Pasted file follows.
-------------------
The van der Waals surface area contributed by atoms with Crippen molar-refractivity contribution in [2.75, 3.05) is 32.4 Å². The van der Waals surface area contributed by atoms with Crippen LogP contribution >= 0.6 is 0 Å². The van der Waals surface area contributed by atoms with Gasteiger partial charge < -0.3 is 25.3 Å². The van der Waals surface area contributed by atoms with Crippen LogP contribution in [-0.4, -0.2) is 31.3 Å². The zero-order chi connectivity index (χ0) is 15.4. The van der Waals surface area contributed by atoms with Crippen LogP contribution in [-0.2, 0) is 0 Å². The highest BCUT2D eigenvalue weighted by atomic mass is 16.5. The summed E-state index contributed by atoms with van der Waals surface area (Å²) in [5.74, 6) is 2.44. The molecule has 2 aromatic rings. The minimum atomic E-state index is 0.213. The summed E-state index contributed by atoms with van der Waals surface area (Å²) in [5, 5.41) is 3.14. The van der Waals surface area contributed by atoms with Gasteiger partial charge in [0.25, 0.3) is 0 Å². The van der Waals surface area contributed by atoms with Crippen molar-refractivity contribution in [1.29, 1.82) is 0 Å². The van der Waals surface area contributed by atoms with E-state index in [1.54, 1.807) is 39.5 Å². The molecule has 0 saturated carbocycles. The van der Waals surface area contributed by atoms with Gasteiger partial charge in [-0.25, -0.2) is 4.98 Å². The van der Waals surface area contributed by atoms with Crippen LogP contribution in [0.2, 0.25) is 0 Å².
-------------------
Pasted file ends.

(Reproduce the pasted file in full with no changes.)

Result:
The van der Waals surface area contributed by atoms with Crippen molar-refractivity contribution in [2.75, 3.05) is 32.4 Å². The van der Waals surface area contributed by atoms with Crippen LogP contribution >= 0.6 is 0 Å². The van der Waals surface area contributed by atoms with Gasteiger partial charge < -0.3 is 25.3 Å². The van der Waals surface area contributed by atoms with Crippen LogP contribution in [-0.4, -0.2) is 31.3 Å². The zero-order chi connectivity index (χ0) is 15.4. The van der Waals surface area contributed by atoms with Crippen LogP contribution in [-0.2, 0) is 0 Å². The highest BCUT2D eigenvalue weighted by atomic mass is 16.5. The summed E-state index contributed by atoms with van der Waals surface area (Å²) in [5.74, 6) is 2.44. The molecule has 2 aromatic rings. The minimum atomic E-state index is 0.213. The summed E-state index contributed by atoms with van der Waals surface area (Å²) in [5, 5.41) is 3.14. The van der Waals surface area contributed by atoms with Gasteiger partial charge in [0.25, 0.3) is 0 Å². The van der Waals surface area contributed by atoms with Crippen molar-refractivity contribution in [1.29, 1.82) is 0 Å². The van der Waals surface area contributed by atoms with E-state index in [1.54, 1.807) is 39.5 Å². The molecule has 0 saturated carbocycles. The van der Waals surface area contributed by atoms with Gasteiger partial charge in [-0.25, -0.2) is 4.98 Å². The van der Waals surface area contributed by atoms with Crippen LogP contribution in [0.2, 0.25) is 0 Å².